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Eating disorders are a range of psychiatric conditions that can lead to the development of unhealthy eating patterns. They might begin with obsessions with food, body shape, or bodyweight.

In severe cases, they can have a major negative impact on health and, if untreated, can even result in death. In fact, they are among the most deadly mental diseases, second only to opioid overdose.

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“Eating disorders are complex disorders characterised by major disruptions in a person’s eating patterns as well as related thoughts, feelings, and attitudes that impede physical, psychological, and psychosocial functioning. They are often life-threatening,” said Dr. Aparna Ramakrishnan, Psychiatry Consultant at the Kokilaben Dhirubhai Ambani Hospital in Mumbai.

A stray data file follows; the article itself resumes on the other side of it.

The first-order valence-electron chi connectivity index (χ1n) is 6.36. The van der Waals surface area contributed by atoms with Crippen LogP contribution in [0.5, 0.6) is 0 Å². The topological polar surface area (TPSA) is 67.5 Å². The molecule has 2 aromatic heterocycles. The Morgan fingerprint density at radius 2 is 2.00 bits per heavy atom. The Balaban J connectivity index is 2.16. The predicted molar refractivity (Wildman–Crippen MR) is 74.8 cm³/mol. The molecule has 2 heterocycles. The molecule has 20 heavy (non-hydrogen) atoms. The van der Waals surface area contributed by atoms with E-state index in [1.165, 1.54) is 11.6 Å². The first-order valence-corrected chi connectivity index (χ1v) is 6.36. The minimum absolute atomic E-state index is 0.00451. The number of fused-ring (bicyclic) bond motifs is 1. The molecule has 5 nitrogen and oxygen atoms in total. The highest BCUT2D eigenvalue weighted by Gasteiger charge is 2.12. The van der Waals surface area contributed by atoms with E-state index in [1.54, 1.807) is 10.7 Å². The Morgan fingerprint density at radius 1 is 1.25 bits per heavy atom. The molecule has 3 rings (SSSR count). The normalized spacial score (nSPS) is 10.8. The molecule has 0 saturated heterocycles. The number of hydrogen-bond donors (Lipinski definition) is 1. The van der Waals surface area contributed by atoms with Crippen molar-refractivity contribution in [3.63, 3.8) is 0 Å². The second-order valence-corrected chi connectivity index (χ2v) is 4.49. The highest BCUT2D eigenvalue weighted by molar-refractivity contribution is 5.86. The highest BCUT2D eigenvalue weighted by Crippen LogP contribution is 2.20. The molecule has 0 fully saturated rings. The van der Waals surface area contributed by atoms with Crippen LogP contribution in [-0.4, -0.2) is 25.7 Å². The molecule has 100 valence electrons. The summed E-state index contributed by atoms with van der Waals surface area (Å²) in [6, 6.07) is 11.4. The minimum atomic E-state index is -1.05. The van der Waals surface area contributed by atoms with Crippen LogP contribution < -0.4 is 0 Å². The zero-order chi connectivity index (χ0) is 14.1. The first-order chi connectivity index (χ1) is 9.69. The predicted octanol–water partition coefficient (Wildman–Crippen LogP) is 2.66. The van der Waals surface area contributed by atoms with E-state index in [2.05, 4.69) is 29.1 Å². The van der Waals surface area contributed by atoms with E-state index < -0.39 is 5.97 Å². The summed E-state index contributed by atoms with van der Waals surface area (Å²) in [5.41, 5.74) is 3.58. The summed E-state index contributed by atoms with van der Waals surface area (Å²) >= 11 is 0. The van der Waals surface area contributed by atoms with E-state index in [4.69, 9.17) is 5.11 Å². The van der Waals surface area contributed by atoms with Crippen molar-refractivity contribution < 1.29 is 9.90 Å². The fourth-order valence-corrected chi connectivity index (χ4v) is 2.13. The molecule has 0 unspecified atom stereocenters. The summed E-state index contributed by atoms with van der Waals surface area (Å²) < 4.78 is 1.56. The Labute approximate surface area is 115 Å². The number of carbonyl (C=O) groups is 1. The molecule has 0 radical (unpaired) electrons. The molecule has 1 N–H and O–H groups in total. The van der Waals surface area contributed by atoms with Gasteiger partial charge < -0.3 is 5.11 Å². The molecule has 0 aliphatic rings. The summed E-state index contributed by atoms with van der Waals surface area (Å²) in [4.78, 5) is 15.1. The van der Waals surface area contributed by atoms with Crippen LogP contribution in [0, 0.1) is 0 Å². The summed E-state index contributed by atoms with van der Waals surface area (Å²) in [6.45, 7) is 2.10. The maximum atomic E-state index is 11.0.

People suffering from eating disorders can have a range of symptoms. Some common symptoms are food binges, extreme restrictions on food, and purging behaviors like vomiting or excessive exercise.

Types of eating disorders

Eating disorders are a collection of closely related conditions involving weight issues and extreme food, but each disorder has its own set of symptoms and diagnostic standards. Here are the six most prevalent eating disorders and their symptoms:

Anorexia nervosa

The most well-known eating disorder is anorexia nervosa. It commonly develops during adolescence or early adulthood and affects more women than men.